Many people who are subjected to discrimination in the workplace are either terminated or quit because they can no longer tolerate being treated unjustly. However, some people choose to report discriminatory practices to human resources or other supervisory individuals and remain in their place of employment. It is not uncommon for people who report discrimination to face additional adverse consequences from vengeful employers. Retaliation is unlawful, however, and employers who try to punish employees for reporting discrimination may be liable for additional damages, as discussed in a recent New York opinion. If your employer took adverse actions against you after you reported discrimination, it is prudent to speak to a trusted New York employment discrimination lawyer about your rights.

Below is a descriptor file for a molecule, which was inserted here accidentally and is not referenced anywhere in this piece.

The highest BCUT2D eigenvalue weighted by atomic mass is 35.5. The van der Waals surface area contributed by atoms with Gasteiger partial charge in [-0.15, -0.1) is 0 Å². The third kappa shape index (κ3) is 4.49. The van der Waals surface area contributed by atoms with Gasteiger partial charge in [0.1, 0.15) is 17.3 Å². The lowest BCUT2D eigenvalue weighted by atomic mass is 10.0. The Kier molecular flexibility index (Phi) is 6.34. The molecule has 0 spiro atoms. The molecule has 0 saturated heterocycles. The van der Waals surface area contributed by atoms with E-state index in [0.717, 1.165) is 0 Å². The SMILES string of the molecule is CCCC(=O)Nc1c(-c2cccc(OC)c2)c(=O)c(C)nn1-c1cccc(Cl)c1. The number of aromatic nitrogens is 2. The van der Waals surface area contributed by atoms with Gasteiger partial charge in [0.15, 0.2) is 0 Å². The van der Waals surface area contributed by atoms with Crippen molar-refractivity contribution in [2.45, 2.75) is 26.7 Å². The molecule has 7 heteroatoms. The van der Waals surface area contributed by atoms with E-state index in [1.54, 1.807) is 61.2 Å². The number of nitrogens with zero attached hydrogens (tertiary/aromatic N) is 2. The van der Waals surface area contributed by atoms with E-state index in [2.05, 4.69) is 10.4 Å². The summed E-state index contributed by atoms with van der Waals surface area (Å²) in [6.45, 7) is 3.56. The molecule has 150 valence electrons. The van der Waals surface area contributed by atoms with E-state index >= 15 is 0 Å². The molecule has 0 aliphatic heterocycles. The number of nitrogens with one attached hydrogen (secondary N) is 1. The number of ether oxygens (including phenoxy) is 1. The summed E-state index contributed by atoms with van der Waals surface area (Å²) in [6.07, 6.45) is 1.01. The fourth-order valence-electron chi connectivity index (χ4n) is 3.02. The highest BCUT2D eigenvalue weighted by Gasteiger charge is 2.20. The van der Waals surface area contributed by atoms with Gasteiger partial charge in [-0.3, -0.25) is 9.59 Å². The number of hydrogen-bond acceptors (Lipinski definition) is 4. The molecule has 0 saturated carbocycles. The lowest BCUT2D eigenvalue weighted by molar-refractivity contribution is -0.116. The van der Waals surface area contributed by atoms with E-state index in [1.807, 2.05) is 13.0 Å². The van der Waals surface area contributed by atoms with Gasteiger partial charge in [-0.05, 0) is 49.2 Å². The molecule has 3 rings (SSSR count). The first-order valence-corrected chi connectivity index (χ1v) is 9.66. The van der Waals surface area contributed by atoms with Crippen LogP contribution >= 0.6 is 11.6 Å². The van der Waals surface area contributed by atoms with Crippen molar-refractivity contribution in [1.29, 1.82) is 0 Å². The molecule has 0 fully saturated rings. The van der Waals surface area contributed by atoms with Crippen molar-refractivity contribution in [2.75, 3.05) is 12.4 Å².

The Plaintiff’s Treatment
Allegedly, the plaintiff worked as a professor for the defendant college for approximately twenty years. In the last three years of her employment, she faced discrimination based on her age, race, and gender from students and co-workers. She filed a formal complaint in March 2018, arguing the defendant engaged in discriminatory behavior and created a hostile work environment. Two months later, she was denied re-appointment to her position.
Reportedly, the plaintiff then filed an employment discrimination lawsuit against the defendant, alleging in part that she was denied re-appointment in retaliation for her March 2018 complaint, in violation of federal law. The defendant moved to dismiss the plaintiff’s complaint in its entirety. Continue reading